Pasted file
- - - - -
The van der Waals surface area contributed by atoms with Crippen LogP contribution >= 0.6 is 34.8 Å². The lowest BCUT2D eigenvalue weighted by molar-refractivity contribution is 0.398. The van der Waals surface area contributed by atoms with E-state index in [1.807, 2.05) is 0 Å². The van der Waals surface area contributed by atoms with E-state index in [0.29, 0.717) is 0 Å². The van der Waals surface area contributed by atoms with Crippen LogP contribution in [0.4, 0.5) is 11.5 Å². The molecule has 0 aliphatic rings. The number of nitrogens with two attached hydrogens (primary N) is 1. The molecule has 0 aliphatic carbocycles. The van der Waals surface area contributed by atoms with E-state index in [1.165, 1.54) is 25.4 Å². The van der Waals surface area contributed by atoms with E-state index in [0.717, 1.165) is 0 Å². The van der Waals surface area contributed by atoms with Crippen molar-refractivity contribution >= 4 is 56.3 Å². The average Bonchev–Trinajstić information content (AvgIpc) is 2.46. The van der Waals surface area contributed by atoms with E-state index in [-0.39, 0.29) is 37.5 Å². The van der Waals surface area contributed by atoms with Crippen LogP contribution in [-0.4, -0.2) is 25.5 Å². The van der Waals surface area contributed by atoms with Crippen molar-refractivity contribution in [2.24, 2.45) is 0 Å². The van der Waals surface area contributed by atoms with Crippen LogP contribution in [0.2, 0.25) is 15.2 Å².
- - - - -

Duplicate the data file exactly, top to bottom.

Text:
The van der Waals surface area contributed by atoms with Crippen LogP contribution >= 0.6 is 34.8 Å². The lowest BCUT2D eigenvalue weighted by molar-refractivity contribution is 0.398. The van der Waals surface area contributed by atoms with E-state index in [1.807, 2.05) is 0 Å². The van der Waals surface area contributed by atoms with E-state index in [0.29, 0.717) is 0 Å². The van der Waals surface area contributed by atoms with Crippen LogP contribution in [0.4, 0.5) is 11.5 Å². The molecule has 0 aliphatic rings. The number of nitrogens with two attached hydrogens (primary N) is 1. The molecule has 0 aliphatic carbocycles. The van der Waals surface area contributed by atoms with E-state index in [1.165, 1.54) is 25.4 Å². The van der Waals surface area contributed by atoms with E-state index in [0.717, 1.165) is 0 Å². The van der Waals surface area contributed by atoms with Crippen molar-refractivity contribution >= 4 is 56.3 Å². The average Bonchev–Trinajstić information content (AvgIpc) is 2.46. The van der Waals surface area contributed by atoms with E-state index in [-0.39, 0.29) is 37.5 Å². The van der Waals surface area contributed by atoms with Crippen LogP contribution in [-0.4, -0.2) is 25.5 Å². The van der Waals surface area contributed by atoms with Crippen molar-refractivity contribution in [2.24, 2.45) is 0 Å². The van der Waals surface area contributed by atoms with Crippen LogP contribution in [0.2, 0.25) is 15.2 Å².